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Wednesday, March 28, 2007

Q. Will you read my spec COLD CASE episode query? Here it is.
I don't evaluate other people's work for free unless I know and love them. But you don't really need me to check out your spec episode query anyway. A feature query has to impart a lot of things in a nutshell, including who the protagonist is and what the venue is. With a spec episode, the show you're speccing gives you that. We know who the characters are and what they do for a living. All you have to do is tell us a few words about what makes your CSI, HOUSE or DESPERATE HOUSEWIVES special -- what's the heart of the episode -- what's the main character's fresh and interesting problem. E.g., "House discovers his dying patient is genetically his sister."

As a side note, I'm not sure you should be speccing COLD CASE. You should be speccing a contemporary hit show. Your spec is useless unless the person you're sending it to is familiar with the show. Personally, I've never seen COLD CASE; I've only seen one episode of the Canuck show it was apparently ripped off from inspired by, COLD SQUAD. I might be able to tell if you're a bad writer, but any special brilliance you demonstrate in nailing COLD CASE would be lost on me.

UPDATE: J.M. comments:
"Cold Case" is rated #10 in this week's U.S. Nielsen's. If that's not a contemporary hit...
True. But numbers don't tell the whole story. You need a show that's a hit with showrunners and network execs. That's often a show that people talk about. Usually it's a show with great writing. I haven't seen much media at all about COLD CASE, which is why I brushed it off. I suspect few or no showrunners are watching the show; while probably all showrunners checked out STUDIO 60 even with its lousy numbers. (Not that S60 is a good spec either.) Entourage is a good spec because everyone in Hollywood watches it, or has at least checked it out.

You need a successful show, yes. But you need to spec a show that appeals to the people who will recommend or hire you, because if they don't know it, they won't read your spec of it.

How do you figure out which shows people want to read? Ask an agent's assistant. Just call up a few lit agents at big agencies -- CAA, ICM, Endeavor -- and ask their assistants what they're recommending their clients spec. I suspect COLD CASE is not on the list. But don't trust me. Verify.

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"Cold Case" is rated #10 in this week's U.S. Nielsen's. If that's not a contemporary hit...

By Blogger Unknown, at 7:53 PM  

Hmmmn. I get what you're saying, but I wonder if Cold Case would be the best example of it? Because Cold Case is a "case" show, a very procedural-y procedural. (Not that I've seen it so much myself.) So to write it you would need to hit the plot and emotional notes of *your* own case of the week, but once you've done that, you've already nailed the show. Other than the super-consistent formula that you could probably find ways to tip the reader off to (here comes the montage, set to disco!), it doesn't appear to rely too much on the episodes that came before, or have a main character that it would be super-easy to get wrong.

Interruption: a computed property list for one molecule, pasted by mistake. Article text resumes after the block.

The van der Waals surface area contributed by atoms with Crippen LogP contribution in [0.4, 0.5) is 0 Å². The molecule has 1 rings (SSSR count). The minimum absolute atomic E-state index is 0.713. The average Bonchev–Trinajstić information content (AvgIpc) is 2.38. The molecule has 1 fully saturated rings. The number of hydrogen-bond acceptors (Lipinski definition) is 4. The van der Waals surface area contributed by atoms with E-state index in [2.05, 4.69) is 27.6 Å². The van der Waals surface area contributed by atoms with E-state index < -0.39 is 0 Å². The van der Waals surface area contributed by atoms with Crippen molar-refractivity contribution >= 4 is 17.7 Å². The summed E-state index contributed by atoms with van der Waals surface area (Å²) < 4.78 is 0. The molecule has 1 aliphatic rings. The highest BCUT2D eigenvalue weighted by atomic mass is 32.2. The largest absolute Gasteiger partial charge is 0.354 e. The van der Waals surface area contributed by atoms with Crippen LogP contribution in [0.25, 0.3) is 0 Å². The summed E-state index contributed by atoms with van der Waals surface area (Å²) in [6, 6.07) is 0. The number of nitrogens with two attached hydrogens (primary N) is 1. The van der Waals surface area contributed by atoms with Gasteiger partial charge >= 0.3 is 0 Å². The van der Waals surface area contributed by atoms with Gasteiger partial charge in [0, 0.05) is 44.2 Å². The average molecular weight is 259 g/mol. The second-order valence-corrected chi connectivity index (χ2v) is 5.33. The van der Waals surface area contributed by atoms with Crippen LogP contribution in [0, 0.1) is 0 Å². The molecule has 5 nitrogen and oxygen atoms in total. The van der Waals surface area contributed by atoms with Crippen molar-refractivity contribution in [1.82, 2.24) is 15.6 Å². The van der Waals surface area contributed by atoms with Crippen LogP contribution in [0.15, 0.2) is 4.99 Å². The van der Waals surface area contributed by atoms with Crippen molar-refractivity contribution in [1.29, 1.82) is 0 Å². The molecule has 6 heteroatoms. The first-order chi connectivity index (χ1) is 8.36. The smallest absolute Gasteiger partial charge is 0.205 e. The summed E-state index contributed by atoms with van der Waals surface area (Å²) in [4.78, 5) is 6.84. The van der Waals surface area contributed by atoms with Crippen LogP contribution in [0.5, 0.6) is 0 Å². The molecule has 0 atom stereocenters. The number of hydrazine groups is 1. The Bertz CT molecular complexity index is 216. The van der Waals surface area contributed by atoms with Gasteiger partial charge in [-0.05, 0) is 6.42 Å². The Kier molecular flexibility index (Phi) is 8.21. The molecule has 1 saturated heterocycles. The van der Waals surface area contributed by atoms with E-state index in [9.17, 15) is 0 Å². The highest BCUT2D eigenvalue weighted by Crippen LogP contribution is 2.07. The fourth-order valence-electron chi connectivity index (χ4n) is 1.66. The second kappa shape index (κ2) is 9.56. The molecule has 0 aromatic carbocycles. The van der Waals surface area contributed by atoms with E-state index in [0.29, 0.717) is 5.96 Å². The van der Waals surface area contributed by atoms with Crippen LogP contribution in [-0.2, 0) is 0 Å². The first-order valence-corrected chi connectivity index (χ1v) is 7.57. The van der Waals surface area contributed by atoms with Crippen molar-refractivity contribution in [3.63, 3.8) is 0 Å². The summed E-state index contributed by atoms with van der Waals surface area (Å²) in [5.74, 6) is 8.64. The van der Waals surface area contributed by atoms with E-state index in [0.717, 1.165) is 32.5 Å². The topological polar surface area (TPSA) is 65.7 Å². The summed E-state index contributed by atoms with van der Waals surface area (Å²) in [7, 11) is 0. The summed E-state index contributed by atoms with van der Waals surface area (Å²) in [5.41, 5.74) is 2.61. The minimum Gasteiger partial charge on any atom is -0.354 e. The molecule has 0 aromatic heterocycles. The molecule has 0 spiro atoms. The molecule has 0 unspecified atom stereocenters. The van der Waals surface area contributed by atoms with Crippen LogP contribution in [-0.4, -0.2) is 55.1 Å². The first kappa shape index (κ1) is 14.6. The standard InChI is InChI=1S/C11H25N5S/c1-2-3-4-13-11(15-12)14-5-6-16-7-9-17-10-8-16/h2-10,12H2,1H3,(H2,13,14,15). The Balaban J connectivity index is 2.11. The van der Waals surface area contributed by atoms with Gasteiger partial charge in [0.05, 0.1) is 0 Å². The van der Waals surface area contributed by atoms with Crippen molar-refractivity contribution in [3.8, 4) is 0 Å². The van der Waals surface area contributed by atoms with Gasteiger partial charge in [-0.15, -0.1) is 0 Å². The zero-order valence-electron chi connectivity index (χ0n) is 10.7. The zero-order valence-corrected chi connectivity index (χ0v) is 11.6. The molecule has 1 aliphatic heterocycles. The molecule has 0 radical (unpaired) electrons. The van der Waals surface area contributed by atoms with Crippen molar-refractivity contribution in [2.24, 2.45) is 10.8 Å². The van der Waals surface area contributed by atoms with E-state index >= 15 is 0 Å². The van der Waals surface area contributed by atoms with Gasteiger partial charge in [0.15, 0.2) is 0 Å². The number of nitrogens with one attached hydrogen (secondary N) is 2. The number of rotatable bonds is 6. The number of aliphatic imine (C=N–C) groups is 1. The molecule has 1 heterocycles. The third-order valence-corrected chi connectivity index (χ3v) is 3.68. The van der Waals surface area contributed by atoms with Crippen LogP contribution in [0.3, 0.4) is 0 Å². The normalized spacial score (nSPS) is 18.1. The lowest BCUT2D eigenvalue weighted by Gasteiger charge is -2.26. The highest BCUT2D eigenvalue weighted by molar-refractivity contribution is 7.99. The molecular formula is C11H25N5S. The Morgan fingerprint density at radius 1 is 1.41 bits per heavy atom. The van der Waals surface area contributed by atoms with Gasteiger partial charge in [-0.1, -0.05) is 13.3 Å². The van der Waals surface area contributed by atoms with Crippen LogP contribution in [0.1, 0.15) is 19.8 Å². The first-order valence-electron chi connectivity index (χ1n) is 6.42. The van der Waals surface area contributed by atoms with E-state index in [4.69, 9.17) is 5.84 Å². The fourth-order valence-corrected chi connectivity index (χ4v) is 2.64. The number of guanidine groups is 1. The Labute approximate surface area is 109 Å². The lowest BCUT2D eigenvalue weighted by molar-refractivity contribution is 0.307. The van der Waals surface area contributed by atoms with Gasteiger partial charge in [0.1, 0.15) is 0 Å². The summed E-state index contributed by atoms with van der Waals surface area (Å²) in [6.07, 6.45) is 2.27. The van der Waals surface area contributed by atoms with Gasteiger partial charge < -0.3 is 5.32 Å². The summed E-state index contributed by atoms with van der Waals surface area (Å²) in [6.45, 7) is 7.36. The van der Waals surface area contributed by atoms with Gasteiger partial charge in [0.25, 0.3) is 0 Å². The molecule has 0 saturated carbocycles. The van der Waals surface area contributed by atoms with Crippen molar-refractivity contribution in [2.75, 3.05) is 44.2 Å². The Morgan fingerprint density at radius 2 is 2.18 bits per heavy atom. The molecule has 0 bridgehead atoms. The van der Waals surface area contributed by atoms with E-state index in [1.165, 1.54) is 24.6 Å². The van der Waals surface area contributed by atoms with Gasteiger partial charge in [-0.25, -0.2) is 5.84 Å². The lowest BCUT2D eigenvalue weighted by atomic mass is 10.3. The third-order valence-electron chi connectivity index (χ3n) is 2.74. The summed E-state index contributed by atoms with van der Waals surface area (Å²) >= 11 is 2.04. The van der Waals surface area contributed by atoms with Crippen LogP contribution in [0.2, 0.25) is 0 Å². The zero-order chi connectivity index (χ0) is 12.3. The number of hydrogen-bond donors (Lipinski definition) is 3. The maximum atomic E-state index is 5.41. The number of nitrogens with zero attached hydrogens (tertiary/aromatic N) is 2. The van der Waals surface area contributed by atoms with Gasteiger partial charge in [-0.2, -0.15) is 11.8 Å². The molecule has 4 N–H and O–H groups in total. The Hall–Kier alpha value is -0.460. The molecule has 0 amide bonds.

I'm not writing a Cold Case spec, I'm just wondering. Is that better, or worse?

By Blogger nadia*, at 1:56 AM  

Trust the man. If he says don't spec Cold Case, he's bound to be right. How do I know? Because for months, Alex has been praising Friday Night Lights again and again. He's been like a free PR person for this show. And despite the fact that I trust him enough to check in daily at this blog and also buy 2 books from him, I doubted his love of FNL. And then because the only thing on was America's Next Top Model (enough said) and some unfunny ABC comedies, I turned on FNL. I found a show that captured small town Texas life so well, I almost felt sick (and I can say that since I spent those same years in another small Texas town.) It's so pitch perfect, I just can't believe I've missed it. They got everything right, the relationships, the football, the drama and the most realistic attack on a woman I've seen on television. This is what appointment TV. The only thing that makes me angry is that I've missed half the season. Can't wait until the DVD. Sorry for not believing Alex. It won't happen again!

By Blogger Hollie Nell, at 2:36 AM  

The big procedural spec to write right now is Criminal Minds. Why that is, I have no idea. People do read Cold Case specs, or used to at least. Probably not so much any more.

Best not to write specs period at this point in time, unless you're entering ABC/Disney or Warner Bros. People want to read original material.

By Blogger Shawn, at 10:40 AM  

Ok, FNL is my favorite show of the season, but would you recommend doing a spec for it? I'd think not.

By Blogger JC, at 6:28 AM  

I would wait and see if FNL gets picked up for a second season. I hear that's touch and go.

Also, not everyone has seen it; and not everyone who sees it gets it. The people who get it love it passionately. But people I respect (e.g. DMc) don't dig it.

Also, hard to spec a show that depends heavily on improvised dialog.

Anyway, DON'T ASK ME. Ask an agent's assistant. They've got their finger on the pulse. I don't. I am not trying to get a staff job, and I am not speccing scripts. ASK AN ASSISTANT OR TWO.

By Blogger Alex Epstein, at 8:49 AM  

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